When Jordan returned to Oregon in December 2013, after his impasse with the NCAA, he and Shelly managed just fine. Sharrief encouraged Shelly to move up to Eugene and get a job there, so he could look out for Jordan. Instead, Shelly stayed in Long Beach, working odd jobs—from the Nike store and BJ’s Restaurant to Parks and Recreation and 24 Hour Fitness—so he wouldn’t distract Jordan.
He would trip up to Oregon twice a year, including around Jordan’s birthday in early January. And Jordan would hang with Shelly whenever he went home, usually celebrating Shelly’s birthday after Christmas.
“We didn't need to talk to each other every day,” Shelly says. “We just got that bond.”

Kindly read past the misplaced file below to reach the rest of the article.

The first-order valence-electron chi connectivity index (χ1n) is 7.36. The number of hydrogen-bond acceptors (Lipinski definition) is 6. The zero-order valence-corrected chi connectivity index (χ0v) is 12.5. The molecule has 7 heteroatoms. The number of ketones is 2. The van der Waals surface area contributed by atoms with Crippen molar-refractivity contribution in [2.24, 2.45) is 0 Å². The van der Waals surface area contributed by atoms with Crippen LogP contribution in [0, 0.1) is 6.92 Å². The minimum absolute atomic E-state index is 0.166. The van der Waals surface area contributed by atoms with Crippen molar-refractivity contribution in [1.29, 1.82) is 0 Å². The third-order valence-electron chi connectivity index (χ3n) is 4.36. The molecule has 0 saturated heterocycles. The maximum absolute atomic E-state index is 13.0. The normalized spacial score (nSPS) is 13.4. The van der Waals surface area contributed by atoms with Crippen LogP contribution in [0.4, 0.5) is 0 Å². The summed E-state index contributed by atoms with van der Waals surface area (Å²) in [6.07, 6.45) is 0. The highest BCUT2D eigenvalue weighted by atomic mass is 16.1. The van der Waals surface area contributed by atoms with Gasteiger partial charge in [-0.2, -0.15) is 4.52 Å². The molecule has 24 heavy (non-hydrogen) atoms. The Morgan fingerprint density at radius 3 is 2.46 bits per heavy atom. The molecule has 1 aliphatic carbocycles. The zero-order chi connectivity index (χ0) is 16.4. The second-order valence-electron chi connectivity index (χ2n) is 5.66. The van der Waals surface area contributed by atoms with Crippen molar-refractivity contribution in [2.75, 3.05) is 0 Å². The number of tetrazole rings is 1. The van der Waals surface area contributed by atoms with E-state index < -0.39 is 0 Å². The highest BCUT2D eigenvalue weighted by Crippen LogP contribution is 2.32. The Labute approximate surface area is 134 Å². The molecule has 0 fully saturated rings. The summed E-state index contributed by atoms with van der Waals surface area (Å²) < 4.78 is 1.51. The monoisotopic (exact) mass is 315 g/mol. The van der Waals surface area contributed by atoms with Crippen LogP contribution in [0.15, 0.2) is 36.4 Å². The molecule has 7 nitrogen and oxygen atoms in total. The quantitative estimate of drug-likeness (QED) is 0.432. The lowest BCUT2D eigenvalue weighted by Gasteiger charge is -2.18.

Jordan always knew Shelly would come through in the biggest moments.
“I remember when we was in high school,” Jordan says, “he was, like, ‘Bro, as soon as you going to the Final Four, I'ma be getting my first-class ticket.’”
Shelly made that same promise before each season, though he admits, “I never really bought it.”
“I honestly thought always he bought it,” Jordan says.
Jordan was an impact player at Oregon from the start. With his size and athleticism, he could snatch rebounds and dominate around the rim on both ends.
But as a freshman, his efforts couldn’t push Oregon past the second round of the NCAA tournament. As a sophomore, the Ducks beat Duke in the Sweet 16 before losing to Buddy Hield and Oklahoma in the Elite Eight.
Prior to his junior year, Jordan had a hunch.
“Get that ticket ready,” he told Shelly.